Disgrace

J.M. Coetzee’s award-winning novel Disgrace offered a disturbing insight into the soul of modern South Africa. The screen version does not disappoint and features an outstanding performance from John Malkovich as the disgraced professor whose personal life reflects the turmoil of a country in transition. Dismissed from his university, David Lurie (Malkovich) decides to visit his daughter at a remote farm in the eastern Cape that she shares with a trusted black worker. When they are savagely attacked by three black youths, David is finally confronted by the realities of a South Africa where the old rules no longer apply.

I have been looking forward to this for some time. Coetzee is one of my favourite writers; Diary of a Bad Year, Youth, Master of Petersburg and Waiting for the Barbarians are phenomenal works of fiction. But I have mixed feelings about Disgrace (which, incidentally, was chosen as the best English novel of the past 25 years by top writers and critics). Here is what I wrote in a Facebook review:

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When Utopia Crumbles

Kim Nicolini on why Revolutionary Road was shut out at the Oscars.

It’s no wonder Revolutionary Road was shut out of the Oscars. As stated in this article from the New York Times, this year the Academy is looking to stories of the “indomitability of human will” to grace with its little gold statues. All of the nominees for best picture are “films built on individual successes” that provide “a nice, big chunk of uplift.” From Slumdog Millionaire to Milk to Frost/Nixon, these are stories where the little guy can beat the big powers that try to keep him down and where human will has the ability to allow us to conquer all, rise up, forge change, and take control of our own lives and destiny. Given that that many of the films deal with battling political and/or economic systems (presidential abuse of power, the Catholic church, economic class stratification), these films are classic Depression era narratives.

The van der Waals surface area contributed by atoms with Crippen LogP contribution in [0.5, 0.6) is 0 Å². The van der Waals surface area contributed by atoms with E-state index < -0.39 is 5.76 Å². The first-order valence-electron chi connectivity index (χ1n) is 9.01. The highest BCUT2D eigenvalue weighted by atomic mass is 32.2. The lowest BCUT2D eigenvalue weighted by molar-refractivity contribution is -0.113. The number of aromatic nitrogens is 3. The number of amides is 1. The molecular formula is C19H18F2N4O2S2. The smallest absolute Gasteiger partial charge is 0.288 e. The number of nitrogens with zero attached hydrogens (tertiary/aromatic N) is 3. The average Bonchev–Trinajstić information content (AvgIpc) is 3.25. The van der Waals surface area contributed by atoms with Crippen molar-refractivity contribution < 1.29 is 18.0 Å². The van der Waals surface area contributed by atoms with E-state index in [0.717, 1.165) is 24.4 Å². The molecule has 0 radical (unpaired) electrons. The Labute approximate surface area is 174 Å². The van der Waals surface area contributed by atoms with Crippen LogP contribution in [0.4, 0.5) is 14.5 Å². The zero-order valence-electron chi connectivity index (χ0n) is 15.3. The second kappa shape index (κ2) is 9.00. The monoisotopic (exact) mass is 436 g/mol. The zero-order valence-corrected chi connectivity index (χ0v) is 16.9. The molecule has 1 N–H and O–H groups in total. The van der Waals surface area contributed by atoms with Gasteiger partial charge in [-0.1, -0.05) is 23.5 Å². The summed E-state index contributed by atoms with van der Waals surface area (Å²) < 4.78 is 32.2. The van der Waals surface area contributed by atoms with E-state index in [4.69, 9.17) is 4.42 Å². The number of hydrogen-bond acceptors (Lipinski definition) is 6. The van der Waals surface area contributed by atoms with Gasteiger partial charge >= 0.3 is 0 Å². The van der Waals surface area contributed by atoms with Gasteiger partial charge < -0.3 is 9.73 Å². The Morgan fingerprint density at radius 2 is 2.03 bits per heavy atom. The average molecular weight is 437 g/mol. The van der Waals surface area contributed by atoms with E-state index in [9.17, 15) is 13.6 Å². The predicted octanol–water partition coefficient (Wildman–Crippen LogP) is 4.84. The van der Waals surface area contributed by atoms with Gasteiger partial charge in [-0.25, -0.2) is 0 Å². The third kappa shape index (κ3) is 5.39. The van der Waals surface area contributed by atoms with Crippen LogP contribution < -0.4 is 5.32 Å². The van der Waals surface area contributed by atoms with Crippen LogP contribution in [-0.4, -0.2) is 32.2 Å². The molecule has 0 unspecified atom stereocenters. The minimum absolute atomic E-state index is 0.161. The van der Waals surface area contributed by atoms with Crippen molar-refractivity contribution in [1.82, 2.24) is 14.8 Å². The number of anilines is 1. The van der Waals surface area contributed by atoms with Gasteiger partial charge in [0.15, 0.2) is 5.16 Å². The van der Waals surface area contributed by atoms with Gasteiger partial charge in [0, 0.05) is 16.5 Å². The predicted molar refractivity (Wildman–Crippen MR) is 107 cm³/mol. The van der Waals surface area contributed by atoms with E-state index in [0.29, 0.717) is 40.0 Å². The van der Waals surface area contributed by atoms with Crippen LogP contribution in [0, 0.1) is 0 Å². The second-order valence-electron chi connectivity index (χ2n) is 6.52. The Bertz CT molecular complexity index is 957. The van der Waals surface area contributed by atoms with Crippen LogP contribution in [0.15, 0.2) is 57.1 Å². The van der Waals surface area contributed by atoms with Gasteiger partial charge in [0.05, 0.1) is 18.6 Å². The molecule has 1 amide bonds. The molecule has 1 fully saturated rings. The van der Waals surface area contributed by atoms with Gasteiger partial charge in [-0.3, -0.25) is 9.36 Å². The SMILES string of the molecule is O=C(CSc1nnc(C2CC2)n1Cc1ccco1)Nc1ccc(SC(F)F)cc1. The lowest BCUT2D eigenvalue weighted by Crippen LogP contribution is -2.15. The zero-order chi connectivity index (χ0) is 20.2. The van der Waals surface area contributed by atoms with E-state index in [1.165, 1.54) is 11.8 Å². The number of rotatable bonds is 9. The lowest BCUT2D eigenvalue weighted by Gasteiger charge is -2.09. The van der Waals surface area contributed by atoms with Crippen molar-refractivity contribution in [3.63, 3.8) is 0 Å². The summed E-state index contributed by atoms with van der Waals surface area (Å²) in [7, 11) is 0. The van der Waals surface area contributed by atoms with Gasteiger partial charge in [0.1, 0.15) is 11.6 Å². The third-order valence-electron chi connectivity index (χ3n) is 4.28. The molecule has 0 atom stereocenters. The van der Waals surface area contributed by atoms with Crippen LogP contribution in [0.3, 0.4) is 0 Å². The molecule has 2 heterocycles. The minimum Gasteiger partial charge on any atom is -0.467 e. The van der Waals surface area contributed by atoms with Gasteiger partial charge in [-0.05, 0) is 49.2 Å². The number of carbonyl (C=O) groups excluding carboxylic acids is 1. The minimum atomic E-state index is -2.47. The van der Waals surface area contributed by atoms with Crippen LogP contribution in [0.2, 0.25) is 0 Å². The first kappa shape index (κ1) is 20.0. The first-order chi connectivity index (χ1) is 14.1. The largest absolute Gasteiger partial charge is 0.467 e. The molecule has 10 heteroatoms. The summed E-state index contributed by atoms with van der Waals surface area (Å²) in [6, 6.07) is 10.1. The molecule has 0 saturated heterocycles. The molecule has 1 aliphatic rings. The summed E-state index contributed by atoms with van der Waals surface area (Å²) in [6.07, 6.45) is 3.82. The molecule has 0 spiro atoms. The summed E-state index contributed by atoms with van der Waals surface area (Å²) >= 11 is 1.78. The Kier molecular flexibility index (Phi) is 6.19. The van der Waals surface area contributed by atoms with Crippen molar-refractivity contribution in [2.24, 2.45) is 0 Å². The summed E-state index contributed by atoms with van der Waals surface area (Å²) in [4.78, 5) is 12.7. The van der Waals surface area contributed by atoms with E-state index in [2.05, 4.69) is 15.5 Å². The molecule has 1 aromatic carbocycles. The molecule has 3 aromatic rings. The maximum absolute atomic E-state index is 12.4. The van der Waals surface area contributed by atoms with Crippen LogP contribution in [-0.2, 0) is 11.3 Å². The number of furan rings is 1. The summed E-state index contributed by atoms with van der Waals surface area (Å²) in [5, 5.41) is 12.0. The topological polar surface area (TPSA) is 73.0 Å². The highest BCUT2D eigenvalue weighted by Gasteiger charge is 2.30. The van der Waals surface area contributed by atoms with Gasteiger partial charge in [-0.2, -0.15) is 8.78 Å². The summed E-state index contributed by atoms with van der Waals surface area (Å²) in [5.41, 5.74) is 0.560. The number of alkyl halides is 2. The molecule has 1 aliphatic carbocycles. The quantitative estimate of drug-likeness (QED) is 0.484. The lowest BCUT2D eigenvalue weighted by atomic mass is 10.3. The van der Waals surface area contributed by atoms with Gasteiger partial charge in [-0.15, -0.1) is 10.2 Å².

In fact, when writing about Slumdog Millionaire, I described it as Frank Capra goes to Mumbai in the 21st Century. Indeed, there is no hiding the fact that we are in a Depression. As the economy sinks lower and lower, people lose their homes and their jobs, and businesses collapse, there is no denying that the Depression is now. So maybe uplift and triumph is what people need. Apparently the Academy thinks they don’t need a movie like Revolutionary Road which provides a relentlessly brutal critique of the shallow illusion of the American Dream and the inherent fallacy of the institution of marriage. Revolutionary Road basically says that everything America pretends to be through its policies of blind acquisition, status through material gain, and a self-deluded vision of Norman Rockwellesque family life is a toxic lie. Well, isn’t it? Of course it is, but now that most Americans have had to look the lie in the face as the veneer of their American Utopia has crumbled under their feet, I guess they don’t want to see it in the movies too.

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